The Orangutan:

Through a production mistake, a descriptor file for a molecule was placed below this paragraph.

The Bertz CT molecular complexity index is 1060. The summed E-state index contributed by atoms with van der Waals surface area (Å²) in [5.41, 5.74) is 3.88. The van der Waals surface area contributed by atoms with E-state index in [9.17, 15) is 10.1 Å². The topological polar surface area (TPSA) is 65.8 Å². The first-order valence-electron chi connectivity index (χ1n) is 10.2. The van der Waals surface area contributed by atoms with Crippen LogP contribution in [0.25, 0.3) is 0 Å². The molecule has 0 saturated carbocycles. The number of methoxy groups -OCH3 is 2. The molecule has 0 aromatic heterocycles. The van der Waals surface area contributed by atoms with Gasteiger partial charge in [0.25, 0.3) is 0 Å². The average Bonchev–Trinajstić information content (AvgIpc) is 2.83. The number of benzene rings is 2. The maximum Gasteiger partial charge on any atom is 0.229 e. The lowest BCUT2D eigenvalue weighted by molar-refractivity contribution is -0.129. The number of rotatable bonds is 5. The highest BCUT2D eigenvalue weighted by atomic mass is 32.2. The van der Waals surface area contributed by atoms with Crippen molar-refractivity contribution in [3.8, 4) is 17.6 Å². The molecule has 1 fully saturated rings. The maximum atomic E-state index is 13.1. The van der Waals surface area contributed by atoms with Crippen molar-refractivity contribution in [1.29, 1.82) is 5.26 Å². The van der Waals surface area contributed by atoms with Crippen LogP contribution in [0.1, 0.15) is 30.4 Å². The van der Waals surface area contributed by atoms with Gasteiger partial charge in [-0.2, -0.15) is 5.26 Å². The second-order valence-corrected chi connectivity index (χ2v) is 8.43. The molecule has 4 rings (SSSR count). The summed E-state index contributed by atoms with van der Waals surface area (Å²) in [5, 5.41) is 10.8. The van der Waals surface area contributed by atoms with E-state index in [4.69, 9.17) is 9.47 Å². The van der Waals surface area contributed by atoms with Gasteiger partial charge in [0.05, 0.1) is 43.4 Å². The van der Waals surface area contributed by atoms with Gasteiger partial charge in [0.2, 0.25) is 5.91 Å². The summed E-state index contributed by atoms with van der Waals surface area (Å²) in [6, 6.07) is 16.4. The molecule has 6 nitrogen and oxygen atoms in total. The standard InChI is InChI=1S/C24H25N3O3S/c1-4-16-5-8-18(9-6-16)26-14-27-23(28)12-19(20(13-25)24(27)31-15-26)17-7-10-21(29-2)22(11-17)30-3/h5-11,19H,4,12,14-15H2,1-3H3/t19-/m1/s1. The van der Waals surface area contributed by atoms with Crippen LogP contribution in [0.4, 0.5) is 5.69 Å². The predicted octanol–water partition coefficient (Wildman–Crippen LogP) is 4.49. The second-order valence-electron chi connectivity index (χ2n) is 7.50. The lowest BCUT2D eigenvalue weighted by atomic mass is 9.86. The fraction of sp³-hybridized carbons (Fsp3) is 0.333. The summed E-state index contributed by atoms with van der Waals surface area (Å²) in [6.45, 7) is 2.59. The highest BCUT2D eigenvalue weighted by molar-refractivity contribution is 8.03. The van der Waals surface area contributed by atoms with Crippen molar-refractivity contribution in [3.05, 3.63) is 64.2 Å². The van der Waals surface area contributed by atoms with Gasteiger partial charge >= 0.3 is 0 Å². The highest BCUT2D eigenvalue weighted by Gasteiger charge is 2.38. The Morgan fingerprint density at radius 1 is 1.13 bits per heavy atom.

Pongo pygmeaus, commonly known as the orangutan, is the largest living Asian primate. The orangutan inhabits Borneo and Sumatra, but once had a much larger geographical range. Female and young orangutans are primarily arboreal, but the males tend to travel on the ground quadrupedally with their hands in a fist compared to the knuckle walking of the gorilla and the chimp. The diet of the orangutan consists of fruit, leaves, shoots, bark, and insects. Socially, these primates are usually solitary unless a female has offspring and females and males alike maintain a territory. Like the gorilla, orangutans are very sexually dimorphic (males reaching 120 kg and females being half that size), but they are morphologically very different from the gorilla and chimp. The size of the canines is sexually dimorphic, the central incisors are large, and they have peg like laterals. They have a relatively high and rounded braincase, small browridges in contrast to gorillas, a robust mandible with a high ramus, a deep face, small orbits set close together, and a prognathic snout.